What do you think a balanced scorecard is? The balanced scorecard, developed by Kaplan & Norton in 1992, is a simple management tool that aims to align business performance with business strategy. It represents one of the most innovative developments in strategic planning over the past 20 years. The key difference between the balanced scorecard and traditional measurement systems lies in its approach to measuring performance. Instead of concentrating on financial measures alone, it uses a range of perspectives to give a more rounded picture of performance.
These perspectives are the customer perspective, internal business process perspective, learning and growth perspective, financial perspective and the innovation and organisational change perspective. Using four or five dimensions instead of focusing only on financial targets helps managers address what they should measure in order to achieve their company's goals. Why is it called "balanced"? The balanced scorecard is "balanced" because it includes key performance indicators in other areas in addition to financial targets. It balances traditional accounting methods with newer ways of measuring an organisation's progress towards its goals.
By seeing how several different perspectives work together, managers can think more holistically about their company's strategy. The balanced scorecard helps organisations achieve strategic objectives quickly and effectively by making sure that all important aspects of a business are aligned with the strategy as well as strengthening the links between operational performance and overall results. In addition, it allows management to make informed decisions based on data from multiple sources, which reduces risk and improves the odds of achieving desired outcomes. The balanced scorecard is used in organisations of all types and sizes. Now you might be clear what a balanced scorecard is.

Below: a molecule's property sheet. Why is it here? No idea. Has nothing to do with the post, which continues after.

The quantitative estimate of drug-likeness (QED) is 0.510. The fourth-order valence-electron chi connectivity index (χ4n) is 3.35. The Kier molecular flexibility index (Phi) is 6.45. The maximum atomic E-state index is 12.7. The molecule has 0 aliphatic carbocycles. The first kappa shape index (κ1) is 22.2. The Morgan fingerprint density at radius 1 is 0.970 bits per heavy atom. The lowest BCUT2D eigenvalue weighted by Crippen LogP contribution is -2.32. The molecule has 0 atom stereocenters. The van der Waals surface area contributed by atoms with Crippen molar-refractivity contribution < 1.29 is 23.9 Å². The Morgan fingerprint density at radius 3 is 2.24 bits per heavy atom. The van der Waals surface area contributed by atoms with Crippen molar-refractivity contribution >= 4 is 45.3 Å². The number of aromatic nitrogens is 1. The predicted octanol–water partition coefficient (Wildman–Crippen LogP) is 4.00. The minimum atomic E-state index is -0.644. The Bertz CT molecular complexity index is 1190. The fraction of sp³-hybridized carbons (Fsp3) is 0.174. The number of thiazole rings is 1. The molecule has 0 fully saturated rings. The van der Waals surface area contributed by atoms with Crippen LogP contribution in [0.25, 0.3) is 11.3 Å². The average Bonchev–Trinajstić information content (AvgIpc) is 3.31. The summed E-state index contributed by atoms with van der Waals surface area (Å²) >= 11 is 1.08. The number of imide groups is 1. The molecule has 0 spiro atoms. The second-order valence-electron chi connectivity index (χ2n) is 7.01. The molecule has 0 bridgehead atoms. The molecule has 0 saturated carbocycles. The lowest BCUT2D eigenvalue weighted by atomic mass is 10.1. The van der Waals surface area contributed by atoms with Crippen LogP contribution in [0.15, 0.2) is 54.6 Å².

The four main perspectives are:
Balanced scorecards are important tools for any manager interested in taking their business to the next level. With so many different benefits associated with using them, it's easy to see why they've become such a popular management best practice. When applying these points to your own business, keep in mind that there are no set rules when it comes to what you should measure and how you should do it. A company's culture and everyday operations will determine what information is most helpful for its employees at different levels of the organisation. The only thing that matters is that companies give thought not just to short-term goals but also long-term objectives since this helps managers focus on the things that truly matter.
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